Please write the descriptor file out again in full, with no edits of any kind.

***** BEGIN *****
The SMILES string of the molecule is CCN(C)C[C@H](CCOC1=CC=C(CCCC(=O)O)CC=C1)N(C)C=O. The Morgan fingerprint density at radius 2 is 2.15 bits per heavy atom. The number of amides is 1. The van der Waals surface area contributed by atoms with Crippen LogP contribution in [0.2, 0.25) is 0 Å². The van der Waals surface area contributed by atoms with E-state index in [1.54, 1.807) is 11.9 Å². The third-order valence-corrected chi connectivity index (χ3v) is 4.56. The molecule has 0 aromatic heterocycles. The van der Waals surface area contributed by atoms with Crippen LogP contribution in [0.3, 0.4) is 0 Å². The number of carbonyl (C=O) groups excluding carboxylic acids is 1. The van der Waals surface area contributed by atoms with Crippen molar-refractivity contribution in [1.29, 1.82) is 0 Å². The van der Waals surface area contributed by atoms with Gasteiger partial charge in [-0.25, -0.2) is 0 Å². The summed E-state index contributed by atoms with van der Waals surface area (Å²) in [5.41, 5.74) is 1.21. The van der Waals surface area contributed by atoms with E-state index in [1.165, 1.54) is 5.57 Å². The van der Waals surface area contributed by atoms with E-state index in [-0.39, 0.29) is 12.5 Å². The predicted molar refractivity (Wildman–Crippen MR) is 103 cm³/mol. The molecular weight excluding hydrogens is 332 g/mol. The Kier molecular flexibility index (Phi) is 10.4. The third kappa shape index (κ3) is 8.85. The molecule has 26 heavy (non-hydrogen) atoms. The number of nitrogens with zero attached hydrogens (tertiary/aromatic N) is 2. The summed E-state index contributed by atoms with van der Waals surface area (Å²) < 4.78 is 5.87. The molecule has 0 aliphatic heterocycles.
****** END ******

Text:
The SMILES string of the molecule is CCN(C)C[C@H](CCOC1=CC=C(CCCC(=O)O)CC=C1)N(C)C=O. The Morgan fingerprint density at radius 2 is 2.15 bits per heavy atom. The number of amides is 1. The van der Waals surface area contributed by atoms with Crippen LogP contribution in [0.2, 0.25) is 0 Å². The van der Waals surface area contributed by atoms with E-state index in [1.54, 1.807) is 11.9 Å². The third-order valence-corrected chi connectivity index (χ3v) is 4.56. The molecule has 0 aromatic heterocycles. The van der Waals surface area contributed by atoms with Crippen LogP contribution in [0.3, 0.4) is 0 Å². The number of carbonyl (C=O) groups excluding carboxylic acids is 1. The van der Waals surface area contributed by atoms with Crippen molar-refractivity contribution in [1.29, 1.82) is 0 Å². The van der Waals surface area contributed by atoms with Gasteiger partial charge in [-0.25, -0.2) is 0 Å². The summed E-state index contributed by atoms with van der Waals surface area (Å²) in [5.41, 5.74) is 1.21. The van der Waals surface area contributed by atoms with E-state index in [1.165, 1.54) is 5.57 Å². The van der Waals surface area contributed by atoms with E-state index in [-0.39, 0.29) is 12.5 Å². The predicted molar refractivity (Wildman–Crippen MR) is 103 cm³/mol. The molecular weight excluding hydrogens is 332 g/mol. The Kier molecular flexibility index (Phi) is 10.4. The third kappa shape index (κ3) is 8.85. The molecule has 26 heavy (non-hydrogen) atoms. The number of nitrogens with zero attached hydrogens (tertiary/aromatic N) is 2. The summed E-state index contributed by atoms with van der Waals surface area (Å²) < 4.78 is 5.87. The molecule has 0 aliphatic heterocycles.